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A little experiment (auto-distortion correction)


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#1 Klaus

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Posted 20 May 2017 - 03:54 AM

I took a perfect (artificially created) distortion chart.

Then I distorted it to 7% and corrected it back (manually - not 100% accurate but good enough).

 

I've attached a crop 700% enlarged that illustrates the effect.

The "perfect image" does not show any grey values - just black & white, of course.

You may see that one pixel row got pretty dark (loss of edge contrast). Or in other words - loss of resolution.

 

It's, of course, no surprise but it clearly shows how lossy a correction of a rather "typical" MFT wide angle distortion really is there.

Attached Files

  • Attached File  auto.jpg   211.48KB   5 downloads

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#2 JoJu

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Posted 20 May 2017 - 07:58 AM

I think, the lens distortions and their corrections make a worse impact than your experiment shows.

 

the corrections have to increase at the corners, right? And where are lenses showing the worst performances? Exactly these bloody corners. By interpolating pixels which are simply not existing and doing so for an average distance, I better look to cover all corners with bokeh  :D .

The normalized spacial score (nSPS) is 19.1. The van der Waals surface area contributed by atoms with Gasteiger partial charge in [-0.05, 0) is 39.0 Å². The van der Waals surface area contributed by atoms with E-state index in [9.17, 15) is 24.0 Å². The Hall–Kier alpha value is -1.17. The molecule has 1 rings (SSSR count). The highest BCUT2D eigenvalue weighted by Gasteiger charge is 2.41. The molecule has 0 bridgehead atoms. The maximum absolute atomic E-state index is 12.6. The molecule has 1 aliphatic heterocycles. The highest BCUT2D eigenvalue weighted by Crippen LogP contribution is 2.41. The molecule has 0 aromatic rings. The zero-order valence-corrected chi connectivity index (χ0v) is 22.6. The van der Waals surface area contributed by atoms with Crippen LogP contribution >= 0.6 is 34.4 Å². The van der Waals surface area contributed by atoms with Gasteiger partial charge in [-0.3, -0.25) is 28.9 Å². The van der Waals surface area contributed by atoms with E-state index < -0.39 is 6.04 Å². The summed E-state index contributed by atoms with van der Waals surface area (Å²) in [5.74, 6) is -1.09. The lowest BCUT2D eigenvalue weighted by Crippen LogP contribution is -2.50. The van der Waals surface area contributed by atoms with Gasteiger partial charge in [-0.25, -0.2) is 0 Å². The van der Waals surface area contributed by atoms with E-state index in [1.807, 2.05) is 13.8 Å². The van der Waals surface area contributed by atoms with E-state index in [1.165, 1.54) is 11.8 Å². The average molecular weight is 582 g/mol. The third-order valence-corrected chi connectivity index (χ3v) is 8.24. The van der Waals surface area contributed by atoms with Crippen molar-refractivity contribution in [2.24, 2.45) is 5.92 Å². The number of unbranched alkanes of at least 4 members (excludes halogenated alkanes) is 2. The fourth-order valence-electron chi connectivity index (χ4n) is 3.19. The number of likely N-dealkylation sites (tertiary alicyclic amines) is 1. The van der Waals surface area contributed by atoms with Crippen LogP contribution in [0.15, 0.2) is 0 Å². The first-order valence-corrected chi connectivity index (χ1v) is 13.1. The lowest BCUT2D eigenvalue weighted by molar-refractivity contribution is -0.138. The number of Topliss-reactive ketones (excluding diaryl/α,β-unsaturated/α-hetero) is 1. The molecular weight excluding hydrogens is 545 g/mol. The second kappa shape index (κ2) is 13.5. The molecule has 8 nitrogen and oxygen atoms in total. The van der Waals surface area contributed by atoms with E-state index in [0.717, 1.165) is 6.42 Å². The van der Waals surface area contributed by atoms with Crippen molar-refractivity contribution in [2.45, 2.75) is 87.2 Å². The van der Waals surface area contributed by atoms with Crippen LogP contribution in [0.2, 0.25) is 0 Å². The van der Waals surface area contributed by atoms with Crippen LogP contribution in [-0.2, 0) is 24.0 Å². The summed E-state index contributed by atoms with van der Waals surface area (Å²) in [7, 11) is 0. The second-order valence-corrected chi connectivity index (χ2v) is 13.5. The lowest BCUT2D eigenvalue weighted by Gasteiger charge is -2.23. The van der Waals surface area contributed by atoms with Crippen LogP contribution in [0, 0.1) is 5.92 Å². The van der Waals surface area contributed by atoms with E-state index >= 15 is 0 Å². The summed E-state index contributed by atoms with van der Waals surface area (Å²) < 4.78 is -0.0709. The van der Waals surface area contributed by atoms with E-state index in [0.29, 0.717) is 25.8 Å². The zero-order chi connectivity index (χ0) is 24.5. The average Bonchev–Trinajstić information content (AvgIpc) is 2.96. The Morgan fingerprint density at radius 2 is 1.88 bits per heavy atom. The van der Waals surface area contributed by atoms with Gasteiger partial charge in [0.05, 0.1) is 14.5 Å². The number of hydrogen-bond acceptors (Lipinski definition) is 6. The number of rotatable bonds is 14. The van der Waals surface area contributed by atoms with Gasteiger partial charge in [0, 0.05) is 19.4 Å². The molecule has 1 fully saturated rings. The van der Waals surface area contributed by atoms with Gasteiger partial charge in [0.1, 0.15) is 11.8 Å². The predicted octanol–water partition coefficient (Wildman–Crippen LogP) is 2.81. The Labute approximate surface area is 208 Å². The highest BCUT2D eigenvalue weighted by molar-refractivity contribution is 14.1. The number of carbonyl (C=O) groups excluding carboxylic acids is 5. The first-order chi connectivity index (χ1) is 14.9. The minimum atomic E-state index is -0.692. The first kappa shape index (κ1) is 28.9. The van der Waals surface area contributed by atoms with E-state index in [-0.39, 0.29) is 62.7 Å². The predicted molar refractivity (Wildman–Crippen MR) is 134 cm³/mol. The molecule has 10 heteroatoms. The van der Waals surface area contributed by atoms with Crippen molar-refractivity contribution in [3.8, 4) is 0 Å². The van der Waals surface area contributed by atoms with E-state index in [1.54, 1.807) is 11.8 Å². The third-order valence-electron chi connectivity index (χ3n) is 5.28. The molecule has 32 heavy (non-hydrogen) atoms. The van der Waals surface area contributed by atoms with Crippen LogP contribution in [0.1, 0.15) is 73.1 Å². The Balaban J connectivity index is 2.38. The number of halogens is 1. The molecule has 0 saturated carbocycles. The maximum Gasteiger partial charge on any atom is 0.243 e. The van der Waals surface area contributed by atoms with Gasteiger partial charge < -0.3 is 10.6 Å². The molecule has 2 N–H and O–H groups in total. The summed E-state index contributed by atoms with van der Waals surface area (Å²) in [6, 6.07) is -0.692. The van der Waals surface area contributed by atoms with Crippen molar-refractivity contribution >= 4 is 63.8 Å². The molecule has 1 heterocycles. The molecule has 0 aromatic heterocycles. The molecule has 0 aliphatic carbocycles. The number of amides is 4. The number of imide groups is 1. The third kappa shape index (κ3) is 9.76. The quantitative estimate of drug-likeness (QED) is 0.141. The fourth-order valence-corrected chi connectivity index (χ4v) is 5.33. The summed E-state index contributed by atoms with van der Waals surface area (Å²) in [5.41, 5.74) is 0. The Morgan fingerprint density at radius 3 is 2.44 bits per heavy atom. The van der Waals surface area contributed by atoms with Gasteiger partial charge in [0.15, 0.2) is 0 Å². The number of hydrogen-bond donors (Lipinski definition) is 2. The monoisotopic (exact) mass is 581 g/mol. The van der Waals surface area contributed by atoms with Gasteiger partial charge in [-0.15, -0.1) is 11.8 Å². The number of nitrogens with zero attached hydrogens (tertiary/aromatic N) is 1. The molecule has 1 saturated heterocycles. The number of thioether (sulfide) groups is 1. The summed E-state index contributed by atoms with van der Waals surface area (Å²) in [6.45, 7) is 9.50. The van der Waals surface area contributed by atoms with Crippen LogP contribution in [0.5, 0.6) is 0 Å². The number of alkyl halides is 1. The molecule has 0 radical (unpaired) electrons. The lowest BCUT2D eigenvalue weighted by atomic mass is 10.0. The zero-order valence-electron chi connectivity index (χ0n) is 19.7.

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#3 Brightcolours

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Posted 20 May 2017 - 08:45 AM


 

I took a perfect (artificially created) distortion chart.

Then I distorted it to 7% and corrected it back (manually - not 100% accurate but good enough).

 

I've attached a crop 700% enlarged that illustrates the effect.

The "perfect image" does not show any grey values - just black & white, of course.

You may see that one pixel row got pretty dark (loss of edge contrast). Or in other words - loss of resolution.

 

It's, of course, no surprise but it clearly shows how lossy a correction of a rather "typical" MFT wide angle distortion really is there.

How did you distort it to what your test software calls "7%"?

 

Photoshop uses a different metric.

 

You have to make a distorted chart from the outset, not make one, then distort it (because the distortion will lose resolution, if you do that). 

 

This is what I end up with. I made a 6000 x 4000 image in PS. I put a chart in the top to "eyeball" about 6% using the Oly 12-100mm f4 PZ chart to judge the curvature.

 

I then pasted a pattern into the corner, of which you can see a part in the crops I made. I "undistorted" the chart again, and this is what the corner looks like after that. 

Left is the pattern I pasted onto the distorted chart, right is the same corner of the 6000 x 4000 image after correcting for barrel distortion.

The shift you see in the pattern illustrates pretty well the actual resolution that gets lost.

Attached File  distortiontest1.jpg   35.66KB   0 downloads

400% :

Attached File  distortiontest1a.jpg   68.21KB   0 downloads

 

Any tips on how to do this more accurately concerning what the test software calls "7%" are welcome.



#4 Klaus

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Posted 20 May 2017 - 09:51 AM

Well, I only did a quick and dirty distortion via the PS RAW plugin - thus I raped the lens distortion slider in there.

Then I measured the distorted image which turned out to be 7%.

No magic :-)


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#5 Brightcolours

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Posted 20 May 2017 - 09:53 AM

Well, I only did a quick and dirty distortion via the PS RAW plugin - thus I raped the lens distortion slider in there.

Then I measured the distorted image which turned out to be 7%.

No magic :-)

Thanks for the explanation :)






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